Mamae ā-kakī Neck pain

Many people suffer from neck pain, and it can have a variety of causes. The most common are injury and arthritis.

Symptoms of neck pain

Along with pain in your neck you may have reduced movement to your neck. Moving may make the pain worse.

The pain may spread to your shoulder blade, shoulder, arm or your head.

You may also feel numbness or tingling in part of your arm or hand.

You should seek urgent medical attention if you:

  • have flu-like symptoms along with a stiff painful neck
  • have severe neck pain after an injury, such as a motor vehicle accident, diving accident or fall
  • lose function in your arm such as weakness or clumsiness or you have persistent loss of feeling
  • have trouble walking or passing urine.

Diagnosing neck pain

Your healthcare provider will ask you about your neck pain and examine you.

If your neck pain does not get better quickly or your healthcare provider is concerned, you might need to have an x-ray or scan such as an MRI scan.

MRI — HealthInfo (external link)

Self care for neck pain


You can help relieve your neck pain by gently moving it often during the day. Most people find the chin tuck (or retraction) exercise gives them the best relief.

You can do this simple exercise while sitting down. Gently slide your head backwards while looking forwards, keeping your chin level with the floor. Imagine a spider dangling down in front of your face and moving your head out of its way.

Sitting posture

Good sitting posture is important. If you sit correctly, your neck will not be strained, and you'll have less pain.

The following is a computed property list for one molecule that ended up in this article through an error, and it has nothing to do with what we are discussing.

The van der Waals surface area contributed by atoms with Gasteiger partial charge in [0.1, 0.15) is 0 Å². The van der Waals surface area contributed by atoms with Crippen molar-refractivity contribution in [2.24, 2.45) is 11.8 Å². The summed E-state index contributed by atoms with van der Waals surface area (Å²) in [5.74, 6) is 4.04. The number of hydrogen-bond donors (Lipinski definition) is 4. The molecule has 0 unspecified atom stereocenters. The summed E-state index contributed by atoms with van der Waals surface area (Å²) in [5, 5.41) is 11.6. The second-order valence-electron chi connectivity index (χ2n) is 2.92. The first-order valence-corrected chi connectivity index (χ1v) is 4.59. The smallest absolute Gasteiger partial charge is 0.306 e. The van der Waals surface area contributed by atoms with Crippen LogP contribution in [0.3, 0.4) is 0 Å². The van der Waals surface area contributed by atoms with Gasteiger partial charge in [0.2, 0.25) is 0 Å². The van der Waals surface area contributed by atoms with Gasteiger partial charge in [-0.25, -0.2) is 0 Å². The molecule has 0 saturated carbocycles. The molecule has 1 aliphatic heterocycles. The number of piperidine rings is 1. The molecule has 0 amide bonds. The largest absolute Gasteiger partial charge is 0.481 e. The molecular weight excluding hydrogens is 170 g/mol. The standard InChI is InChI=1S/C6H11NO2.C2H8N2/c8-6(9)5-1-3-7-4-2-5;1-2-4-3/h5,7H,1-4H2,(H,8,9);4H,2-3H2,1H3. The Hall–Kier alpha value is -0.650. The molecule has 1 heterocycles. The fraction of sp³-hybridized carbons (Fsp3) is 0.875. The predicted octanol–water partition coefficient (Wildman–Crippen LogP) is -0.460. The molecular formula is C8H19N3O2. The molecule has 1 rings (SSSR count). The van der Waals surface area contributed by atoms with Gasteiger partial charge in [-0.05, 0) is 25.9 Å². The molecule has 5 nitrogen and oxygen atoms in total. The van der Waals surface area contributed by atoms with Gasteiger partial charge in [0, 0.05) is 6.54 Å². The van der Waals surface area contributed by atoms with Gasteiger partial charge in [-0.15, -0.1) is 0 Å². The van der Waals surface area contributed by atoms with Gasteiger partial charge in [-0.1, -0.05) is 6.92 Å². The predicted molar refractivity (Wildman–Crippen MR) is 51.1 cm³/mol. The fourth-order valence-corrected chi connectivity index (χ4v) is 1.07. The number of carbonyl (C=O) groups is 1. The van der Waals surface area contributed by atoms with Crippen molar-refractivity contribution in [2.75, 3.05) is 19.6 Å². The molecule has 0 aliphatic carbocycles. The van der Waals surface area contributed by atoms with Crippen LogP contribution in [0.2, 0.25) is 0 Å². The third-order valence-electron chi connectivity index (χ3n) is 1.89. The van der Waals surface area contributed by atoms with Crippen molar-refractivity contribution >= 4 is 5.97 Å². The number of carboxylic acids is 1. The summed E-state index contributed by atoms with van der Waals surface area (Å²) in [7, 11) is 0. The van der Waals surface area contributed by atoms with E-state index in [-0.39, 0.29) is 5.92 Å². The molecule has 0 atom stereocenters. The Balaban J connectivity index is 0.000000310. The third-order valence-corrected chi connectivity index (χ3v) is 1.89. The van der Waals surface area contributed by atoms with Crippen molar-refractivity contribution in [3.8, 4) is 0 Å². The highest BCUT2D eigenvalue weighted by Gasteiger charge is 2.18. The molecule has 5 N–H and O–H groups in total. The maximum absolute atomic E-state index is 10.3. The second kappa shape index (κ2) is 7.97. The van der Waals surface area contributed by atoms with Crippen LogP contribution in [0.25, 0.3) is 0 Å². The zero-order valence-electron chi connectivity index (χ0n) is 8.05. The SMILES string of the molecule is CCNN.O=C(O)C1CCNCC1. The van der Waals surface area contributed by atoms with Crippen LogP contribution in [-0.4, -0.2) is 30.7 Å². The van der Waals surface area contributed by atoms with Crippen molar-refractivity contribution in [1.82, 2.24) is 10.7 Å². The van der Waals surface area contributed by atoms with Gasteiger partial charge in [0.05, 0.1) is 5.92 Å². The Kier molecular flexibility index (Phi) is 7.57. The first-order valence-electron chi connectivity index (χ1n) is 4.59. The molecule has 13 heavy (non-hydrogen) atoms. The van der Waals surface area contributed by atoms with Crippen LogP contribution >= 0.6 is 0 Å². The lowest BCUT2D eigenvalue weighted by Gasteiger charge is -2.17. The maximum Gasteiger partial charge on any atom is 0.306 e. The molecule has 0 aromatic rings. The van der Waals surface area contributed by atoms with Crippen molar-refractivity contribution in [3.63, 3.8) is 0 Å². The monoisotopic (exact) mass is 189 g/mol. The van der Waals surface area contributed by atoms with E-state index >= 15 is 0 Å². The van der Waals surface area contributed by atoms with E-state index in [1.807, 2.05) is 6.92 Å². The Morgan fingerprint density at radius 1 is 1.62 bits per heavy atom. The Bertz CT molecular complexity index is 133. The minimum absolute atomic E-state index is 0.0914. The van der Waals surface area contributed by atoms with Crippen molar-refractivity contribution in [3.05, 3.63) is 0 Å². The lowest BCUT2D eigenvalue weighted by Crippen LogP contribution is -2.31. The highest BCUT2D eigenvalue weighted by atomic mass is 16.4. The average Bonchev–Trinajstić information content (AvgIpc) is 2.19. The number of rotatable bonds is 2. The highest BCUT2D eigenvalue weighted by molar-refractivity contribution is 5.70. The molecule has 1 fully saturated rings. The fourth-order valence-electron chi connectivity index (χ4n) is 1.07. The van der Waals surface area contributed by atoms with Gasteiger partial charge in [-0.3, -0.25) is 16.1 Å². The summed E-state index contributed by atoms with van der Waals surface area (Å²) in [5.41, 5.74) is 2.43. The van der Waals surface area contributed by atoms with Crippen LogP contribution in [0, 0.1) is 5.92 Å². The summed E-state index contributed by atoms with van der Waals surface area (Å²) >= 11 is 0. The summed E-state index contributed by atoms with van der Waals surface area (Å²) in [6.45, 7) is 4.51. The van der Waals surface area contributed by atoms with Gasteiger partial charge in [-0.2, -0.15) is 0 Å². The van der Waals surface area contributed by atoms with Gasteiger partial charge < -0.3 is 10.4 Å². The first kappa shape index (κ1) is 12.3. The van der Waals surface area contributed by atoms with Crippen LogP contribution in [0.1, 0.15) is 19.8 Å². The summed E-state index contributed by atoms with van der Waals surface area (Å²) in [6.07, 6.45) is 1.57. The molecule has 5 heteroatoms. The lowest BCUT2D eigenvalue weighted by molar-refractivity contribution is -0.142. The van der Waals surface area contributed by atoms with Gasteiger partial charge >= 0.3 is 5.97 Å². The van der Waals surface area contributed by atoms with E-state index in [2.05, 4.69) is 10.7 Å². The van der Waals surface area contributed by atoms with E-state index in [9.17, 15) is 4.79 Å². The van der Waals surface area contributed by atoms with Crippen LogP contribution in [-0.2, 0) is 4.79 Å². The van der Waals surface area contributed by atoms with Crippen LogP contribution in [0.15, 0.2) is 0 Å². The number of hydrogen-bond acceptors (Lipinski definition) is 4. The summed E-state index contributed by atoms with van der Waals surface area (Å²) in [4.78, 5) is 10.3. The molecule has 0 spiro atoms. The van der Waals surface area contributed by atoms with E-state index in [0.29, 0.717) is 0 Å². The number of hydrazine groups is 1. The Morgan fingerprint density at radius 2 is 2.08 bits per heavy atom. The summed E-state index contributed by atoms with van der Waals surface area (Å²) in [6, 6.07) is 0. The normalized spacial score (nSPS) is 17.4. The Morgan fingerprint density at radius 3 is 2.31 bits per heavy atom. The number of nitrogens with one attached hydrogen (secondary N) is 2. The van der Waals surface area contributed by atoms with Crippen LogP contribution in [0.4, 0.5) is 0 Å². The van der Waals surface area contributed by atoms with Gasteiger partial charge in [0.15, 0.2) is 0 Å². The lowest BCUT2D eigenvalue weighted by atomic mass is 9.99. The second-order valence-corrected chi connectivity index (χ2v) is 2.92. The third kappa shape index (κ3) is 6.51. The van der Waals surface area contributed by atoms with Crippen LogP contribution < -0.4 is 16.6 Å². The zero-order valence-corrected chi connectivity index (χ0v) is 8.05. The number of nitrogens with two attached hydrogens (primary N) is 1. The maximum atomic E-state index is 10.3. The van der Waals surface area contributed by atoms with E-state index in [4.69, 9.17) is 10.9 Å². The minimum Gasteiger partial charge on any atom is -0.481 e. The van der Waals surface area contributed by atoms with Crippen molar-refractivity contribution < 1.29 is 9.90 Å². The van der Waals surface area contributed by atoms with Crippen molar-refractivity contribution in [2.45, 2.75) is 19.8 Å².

The key to good neck posture is having support in your lower back. Sit up as straight as you can and place some support, like a rolled towel, in the small of your back.

When you are looking at your smartphone or tablet, make sure you hold it up in front of you to avoid bending your head forward for long periods.

At your desktop computer, make sure the top of its screen is at your eye level. You might need to bring the screen forward on your desk to avoid poking your head forwards to read it.

You might also find it helpful to put your laptop on a stack of books or box to raise its screen up to eye level, and to use an external keyboard.

Pain medication

As well as exercise and watching your posture, you may want some pain relief. If so, take it regularly, as that is more likely to ease the pain enough to let you exercise and stay active. Pain relief will not completely take the pain away, but it may take the edge off it.

Anti inflammatory pain medicines such as ibuprofen, diclofenac and naproxen may be helpful. However they may not be suitable if you have other health issues such as asthma, stomach problems, high blood pressure, kidney or heart failure. Check with your healthcare provider or pharmacist if it safe for you to take them.


If you are waking up during the night with neck pain, or notice your pain is worse in the morning, you may find it helpful to change your pillow. When you are lying on your side, your neck should be in a straight line from your back to your head. Make sure your pillow is the right thickness — too thick or thin and your neck will be on an angle which will get uncomfortable.


If you have been off work with a sore neck, get back to work as soon as possible — you do not need to wait for the pain to go away. Returning to work (or staying at work if you can) generally helps to heal your neck.

If you are worried about your work, talk to your employer and treatment provider about what you can and cannot do. Some people need to gradually ease back into their usual work tasks, perhaps doing fewer hours and not doing physical tasks like heavy lifting or twisting or sitting for too long.

ACC can also help you get back to work if you are having problems returning to your normal duties.

Your recovery at work guide — ACC (external link)

Getting help for neck pain

If you do all the things mentioned above, your neck pain should start getting better within a week, even if it does not go away completely.

If it has not started getting better, or if your pain is getting worse you should see your healthcare provider, chiropractor, osteopath or physiotherapist.

Clinical review

This content was written by HealthInfo clinical advisers. It has been adapted for Health Information and Services.

Clinical advisers — HealthInfo (external link)